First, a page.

“Sorry, but would you mind throwing this away?” – The truth about the merciless rejection given by a legendary Jump editor-in-chief to a Dragon Ball game project where hundreds of millions of yen had already been spent.
On the 26th of September, Unite Tokyo 2019 was held at Grand Nikkō Tokyo, organized by the Unite Tokyo 2019 management. Today, we’ll be bringing you one of its sessions, titled “Why don’t publishing houses and game development companies see eye-to-eye? The story of how a Dragon Ball game adaptation became a huge pain in the… I mean, a great learning opportunity.”
The main star of this lecture is the legendary Weekly Shōnen Jump editor and chairman of Hakusensha, Mr. Kazuhiko Torishima, also known as “Dr. Mashirito”.1 Mr. Torishima, who was the editor in charge of the ultra-popular manga Dragon Ball, is said to have once given the producer of a video game adaptation of that property, which was in development at Bandai at the time (now Bandai Namco Entertainment), such harsh criticism that it caused the suspension of a project with a budget of several hundred million yen. Why was that? And where did the viewpoints of the game developer and the publishing house diverge? In this lecture, we plan to once again look back on these matters with the people involved.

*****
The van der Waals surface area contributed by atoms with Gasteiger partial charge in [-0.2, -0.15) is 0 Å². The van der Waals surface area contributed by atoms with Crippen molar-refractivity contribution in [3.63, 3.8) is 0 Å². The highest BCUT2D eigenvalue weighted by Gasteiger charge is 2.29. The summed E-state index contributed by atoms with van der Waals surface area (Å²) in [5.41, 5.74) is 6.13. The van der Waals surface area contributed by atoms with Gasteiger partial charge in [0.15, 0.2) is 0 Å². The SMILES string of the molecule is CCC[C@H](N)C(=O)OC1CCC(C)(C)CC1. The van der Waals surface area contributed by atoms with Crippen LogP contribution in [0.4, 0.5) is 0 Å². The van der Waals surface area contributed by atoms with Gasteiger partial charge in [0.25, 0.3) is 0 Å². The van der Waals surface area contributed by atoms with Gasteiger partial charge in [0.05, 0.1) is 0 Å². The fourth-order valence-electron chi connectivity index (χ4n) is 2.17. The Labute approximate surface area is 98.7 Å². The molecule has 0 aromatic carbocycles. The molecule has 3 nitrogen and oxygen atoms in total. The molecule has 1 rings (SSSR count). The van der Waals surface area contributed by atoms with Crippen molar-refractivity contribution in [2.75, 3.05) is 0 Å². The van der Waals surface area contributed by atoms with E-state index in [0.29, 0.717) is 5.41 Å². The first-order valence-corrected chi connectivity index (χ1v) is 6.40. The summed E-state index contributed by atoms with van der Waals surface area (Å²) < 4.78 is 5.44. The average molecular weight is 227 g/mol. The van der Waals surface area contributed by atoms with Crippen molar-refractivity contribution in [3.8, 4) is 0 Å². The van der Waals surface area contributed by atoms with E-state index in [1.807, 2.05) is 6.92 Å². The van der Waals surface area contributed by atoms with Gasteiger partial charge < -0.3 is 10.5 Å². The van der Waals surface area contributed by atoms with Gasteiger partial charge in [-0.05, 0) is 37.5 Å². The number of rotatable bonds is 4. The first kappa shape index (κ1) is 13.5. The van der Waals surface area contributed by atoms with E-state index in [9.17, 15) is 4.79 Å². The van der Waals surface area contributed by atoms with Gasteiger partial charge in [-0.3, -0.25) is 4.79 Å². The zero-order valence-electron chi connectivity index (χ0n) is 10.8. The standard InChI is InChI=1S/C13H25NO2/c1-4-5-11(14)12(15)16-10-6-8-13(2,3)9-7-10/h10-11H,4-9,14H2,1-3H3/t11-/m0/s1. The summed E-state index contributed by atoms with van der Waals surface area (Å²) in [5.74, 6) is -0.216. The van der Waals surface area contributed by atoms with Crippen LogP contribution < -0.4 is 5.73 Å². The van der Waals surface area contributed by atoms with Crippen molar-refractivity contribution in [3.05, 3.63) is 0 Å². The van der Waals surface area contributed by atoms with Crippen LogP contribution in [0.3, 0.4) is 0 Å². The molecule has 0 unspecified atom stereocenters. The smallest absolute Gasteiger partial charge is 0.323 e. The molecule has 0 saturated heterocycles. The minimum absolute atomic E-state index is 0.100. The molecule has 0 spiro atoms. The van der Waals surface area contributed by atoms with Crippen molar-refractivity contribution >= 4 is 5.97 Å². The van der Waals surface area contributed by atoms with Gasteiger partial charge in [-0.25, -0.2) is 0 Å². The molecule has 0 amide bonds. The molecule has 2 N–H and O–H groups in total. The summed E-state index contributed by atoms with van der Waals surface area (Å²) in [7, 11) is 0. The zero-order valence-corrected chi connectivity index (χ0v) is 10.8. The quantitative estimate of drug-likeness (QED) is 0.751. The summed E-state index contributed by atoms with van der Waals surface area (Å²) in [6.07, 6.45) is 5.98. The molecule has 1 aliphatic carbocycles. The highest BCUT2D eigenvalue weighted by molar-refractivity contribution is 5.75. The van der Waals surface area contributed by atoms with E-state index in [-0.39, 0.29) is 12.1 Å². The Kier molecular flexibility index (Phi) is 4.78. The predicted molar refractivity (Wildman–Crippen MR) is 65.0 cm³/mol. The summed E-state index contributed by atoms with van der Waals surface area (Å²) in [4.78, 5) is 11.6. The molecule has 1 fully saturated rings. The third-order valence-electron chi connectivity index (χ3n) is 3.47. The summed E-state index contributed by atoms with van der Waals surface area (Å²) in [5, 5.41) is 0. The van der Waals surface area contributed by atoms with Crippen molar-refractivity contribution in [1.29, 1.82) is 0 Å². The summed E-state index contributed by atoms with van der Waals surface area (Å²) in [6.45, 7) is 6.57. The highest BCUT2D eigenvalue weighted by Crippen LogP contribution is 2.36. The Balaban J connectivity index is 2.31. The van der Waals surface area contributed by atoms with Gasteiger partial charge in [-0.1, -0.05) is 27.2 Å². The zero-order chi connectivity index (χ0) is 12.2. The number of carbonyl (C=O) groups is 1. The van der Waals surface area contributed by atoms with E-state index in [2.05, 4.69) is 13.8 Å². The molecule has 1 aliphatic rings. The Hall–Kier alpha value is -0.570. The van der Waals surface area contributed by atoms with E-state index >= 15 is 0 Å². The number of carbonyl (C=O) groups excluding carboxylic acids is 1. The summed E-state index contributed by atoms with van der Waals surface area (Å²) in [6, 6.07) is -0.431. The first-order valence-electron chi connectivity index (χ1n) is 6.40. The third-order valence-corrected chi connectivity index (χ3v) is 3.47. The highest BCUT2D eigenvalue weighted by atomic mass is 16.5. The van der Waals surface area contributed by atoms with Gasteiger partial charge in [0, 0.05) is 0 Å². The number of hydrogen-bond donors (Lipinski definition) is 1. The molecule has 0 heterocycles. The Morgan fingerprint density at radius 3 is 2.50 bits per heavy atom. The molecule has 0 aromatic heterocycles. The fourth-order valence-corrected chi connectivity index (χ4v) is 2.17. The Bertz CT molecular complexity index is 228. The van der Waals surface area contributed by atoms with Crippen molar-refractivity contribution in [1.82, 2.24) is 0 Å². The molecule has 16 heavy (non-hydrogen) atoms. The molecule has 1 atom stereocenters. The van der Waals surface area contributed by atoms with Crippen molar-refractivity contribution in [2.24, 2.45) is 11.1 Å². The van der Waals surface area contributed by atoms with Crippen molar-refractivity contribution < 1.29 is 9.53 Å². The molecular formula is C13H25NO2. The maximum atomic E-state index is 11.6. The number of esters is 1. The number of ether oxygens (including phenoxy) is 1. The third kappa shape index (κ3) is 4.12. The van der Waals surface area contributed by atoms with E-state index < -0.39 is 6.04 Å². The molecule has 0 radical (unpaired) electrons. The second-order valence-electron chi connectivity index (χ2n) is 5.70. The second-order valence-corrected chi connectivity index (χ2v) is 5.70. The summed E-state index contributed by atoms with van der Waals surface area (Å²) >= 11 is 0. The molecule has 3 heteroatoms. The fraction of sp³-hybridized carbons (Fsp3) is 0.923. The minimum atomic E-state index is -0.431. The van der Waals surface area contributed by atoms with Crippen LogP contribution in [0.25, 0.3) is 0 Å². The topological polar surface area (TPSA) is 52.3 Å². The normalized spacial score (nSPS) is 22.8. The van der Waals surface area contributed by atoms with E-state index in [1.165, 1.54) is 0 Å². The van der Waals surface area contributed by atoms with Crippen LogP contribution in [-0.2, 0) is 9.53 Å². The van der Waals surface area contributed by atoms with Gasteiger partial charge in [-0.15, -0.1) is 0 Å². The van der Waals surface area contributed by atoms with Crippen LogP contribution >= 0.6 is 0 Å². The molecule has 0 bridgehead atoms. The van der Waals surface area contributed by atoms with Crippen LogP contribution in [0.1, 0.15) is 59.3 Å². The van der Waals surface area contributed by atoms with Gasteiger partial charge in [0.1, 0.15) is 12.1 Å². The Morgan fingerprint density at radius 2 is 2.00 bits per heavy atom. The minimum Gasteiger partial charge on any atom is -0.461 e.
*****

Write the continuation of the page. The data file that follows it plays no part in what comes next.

In addition to the perpetrator of such harsh criticism, Mr. Torishima, coming to the stage today will be the victims of that harsh criticism, Bandai Namco Entertainment board of directors member, Mr. Daisuke Uchiyama, and Bandai Namco Holdings Strategic IP Headquarters advisor, Mr. Shin Unozawa. In addition to Dragon Ball Z, Dragon Ball Z 2, and Dragon Ball Z 32, Mr. Uchiyama is known for also having been the producer of huge hits such as the .hack and Narultimate Hero3 series. Mr. Unozawa is known as the producer of the TV animated series Mobile Police Patlabor and also for his tenure as CEO of Bandai Namco Games.
Moderating the discussion will be the manager of gaming website Den Faminico Gamer and CEO of Mare Corporation, Mr. Shin’ichi Taira.
We have already published the first part of this talk, titled “Jump’s Legendary Editor-in-Chief Breaks “‘the Vicious Cycle That Creates Lousy Games’ During Development of a Dragon Ball Game Adaptation“, so in this second part of three, we will be bringing you the complete truth and details about the time when a Dragon Ball game project that Bandai Namco was developing, a project that had a budget of several hundred million yen, was once completely ‘rejected’.